Masala – Marsala

This week’s confession is truly astounding, even for someone like me, who has committed so many kitchen atrocities over time that I am sure I will end up in Kitchen Hell, when it’s all said and done.

All kidding aside, this was truly a remarkable faux pas.  I’m the sort of person that likes to be the smartest kid in the class and, if it’s obvious that I am not the smartest, I like to the one that says the most clever things.  Earlier this week I confused Masala with Marsala. 

For those of you who might be scratching your heads, wondering what the difference is between the two, I’ll tell you.  The difference is “R”.  (See what I mean about trying to make up for a lack of intellect by attempting to be clever?)

Masala is a mixture of many spices.  It’s a term used by people from India and Pakistan, among other places.  It is not just one particular spice mix.  The mix can contain any number of spices.  Masala is the flavor foundation for many dishes.

Marsala is a sweet, fortified Italian dessert wine, often used for cooking. 

An innocent mistake, for sure.  And, if that was where my story ended, I could have laughed it off and gone on with my life with nobody being the wiser. 

Several months ago, while visiting my favorite Indian spice market, I struck up a conversation with the proprietor, as I usually do.  He is always willing to stop and talk with me and he has been a tremendous guide, while I attempt to unravel Indian cuisine.  On this occasion, I told him that I was considering making a masala pizza, at least that is what he probably heard.  I actually said Marsala, because I was thinking about making a chicken Marsala pizza.  That was the moment I ran off the rails.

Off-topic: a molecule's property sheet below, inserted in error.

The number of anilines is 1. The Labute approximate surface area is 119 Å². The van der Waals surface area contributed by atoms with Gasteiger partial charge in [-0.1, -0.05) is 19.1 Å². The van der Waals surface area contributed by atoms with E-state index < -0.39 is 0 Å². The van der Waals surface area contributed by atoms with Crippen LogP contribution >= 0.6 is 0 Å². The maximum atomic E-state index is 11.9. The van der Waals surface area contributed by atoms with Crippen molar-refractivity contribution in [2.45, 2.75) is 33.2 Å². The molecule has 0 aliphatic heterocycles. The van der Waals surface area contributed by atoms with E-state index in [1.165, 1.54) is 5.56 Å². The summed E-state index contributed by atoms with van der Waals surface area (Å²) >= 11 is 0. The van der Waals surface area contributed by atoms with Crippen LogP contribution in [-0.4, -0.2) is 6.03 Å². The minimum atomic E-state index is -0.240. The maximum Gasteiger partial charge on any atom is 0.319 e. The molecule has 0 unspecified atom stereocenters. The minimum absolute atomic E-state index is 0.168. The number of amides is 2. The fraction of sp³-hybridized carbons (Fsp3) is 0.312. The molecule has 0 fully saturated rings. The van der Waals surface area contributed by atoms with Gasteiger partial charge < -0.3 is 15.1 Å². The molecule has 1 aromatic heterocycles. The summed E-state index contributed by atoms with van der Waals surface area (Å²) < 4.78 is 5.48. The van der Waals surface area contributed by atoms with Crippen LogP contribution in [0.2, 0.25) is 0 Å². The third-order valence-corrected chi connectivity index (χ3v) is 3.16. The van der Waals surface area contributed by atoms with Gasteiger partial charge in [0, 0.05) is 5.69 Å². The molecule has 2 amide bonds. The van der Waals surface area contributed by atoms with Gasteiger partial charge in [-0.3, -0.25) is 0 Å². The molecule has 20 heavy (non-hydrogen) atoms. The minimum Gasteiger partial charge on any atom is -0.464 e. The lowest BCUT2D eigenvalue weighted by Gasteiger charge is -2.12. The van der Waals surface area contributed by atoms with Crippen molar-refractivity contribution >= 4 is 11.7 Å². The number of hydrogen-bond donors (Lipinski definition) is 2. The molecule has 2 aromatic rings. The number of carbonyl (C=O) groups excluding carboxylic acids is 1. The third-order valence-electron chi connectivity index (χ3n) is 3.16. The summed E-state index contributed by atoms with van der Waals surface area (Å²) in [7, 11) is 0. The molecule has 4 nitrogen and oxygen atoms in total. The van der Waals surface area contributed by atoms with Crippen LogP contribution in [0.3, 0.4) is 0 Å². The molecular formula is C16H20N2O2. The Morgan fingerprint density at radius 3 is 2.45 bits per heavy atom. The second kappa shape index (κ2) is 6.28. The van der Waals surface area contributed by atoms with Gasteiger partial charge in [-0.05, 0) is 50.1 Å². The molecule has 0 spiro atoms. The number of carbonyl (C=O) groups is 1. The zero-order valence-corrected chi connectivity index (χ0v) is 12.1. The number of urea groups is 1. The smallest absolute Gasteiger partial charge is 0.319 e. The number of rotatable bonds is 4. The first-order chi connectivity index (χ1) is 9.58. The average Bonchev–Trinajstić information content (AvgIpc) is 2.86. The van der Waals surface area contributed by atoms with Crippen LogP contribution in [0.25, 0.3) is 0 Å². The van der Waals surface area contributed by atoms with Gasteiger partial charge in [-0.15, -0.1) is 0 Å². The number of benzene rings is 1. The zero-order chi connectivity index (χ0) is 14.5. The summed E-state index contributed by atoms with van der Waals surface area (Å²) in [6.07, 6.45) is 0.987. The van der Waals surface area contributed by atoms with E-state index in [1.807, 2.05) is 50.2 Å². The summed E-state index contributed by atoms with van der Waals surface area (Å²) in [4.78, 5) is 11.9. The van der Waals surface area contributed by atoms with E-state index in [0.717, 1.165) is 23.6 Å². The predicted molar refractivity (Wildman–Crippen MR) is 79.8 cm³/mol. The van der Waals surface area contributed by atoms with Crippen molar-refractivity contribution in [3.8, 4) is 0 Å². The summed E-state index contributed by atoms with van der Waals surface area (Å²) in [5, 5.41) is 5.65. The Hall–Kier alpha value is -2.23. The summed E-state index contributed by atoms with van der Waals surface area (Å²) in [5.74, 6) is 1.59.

You see, I have made chicken Marsala before and I have made many dishes with masala, although I’ve never really thought about calling the spice mixture, masala.  I must have had a bizarre synaptic short-circuit which caused me to switch masala with Marsala.  The proprietor, being the gentleman that he is, just stared at me when I suggested the masala pizza.  He gave me a sort of quizzical, pitiful look.

Well, months later, here I am ready to make the pizza.  I wanted to try a test run with the chicken Marsala, before moving on to the pizza.  I went back to the Indian market to pick up some items for other dishes and when I saw the proprietor, I told him that I was really going to make the masala pizza, but I what I actually said was, “Marsala”.  I told him that I was deliberating on how to approach the pizza.  I didn’t want to use traditional Italian marinara and mozzarella because I didn’t think they would pair well with the Marsala sauce.  I asked him if he had a suggestion for a creamy sauce that I could make, instead of using Mozzarella.  After a moment, he suggested coconut milk and followed that with suggesting tapioca starch to thicken the coconut milk.

Coconut milk?  I’ve taken some interesting turns while creating new food but coconut milk didn’t seem like a very good idea for pizza but, I told him that I would give it a try.

As I left the store and headed to the wine store, to pick up some Marsala wine, it suddenly dawned on me that I had been utterly confused.  You see, the proprietor of the spice market speaks perfectly.  Despite the tell-tale Indian accent, his diction and vocabulary is precise and clear.  He speaks better English than most people I encounter, on any given day.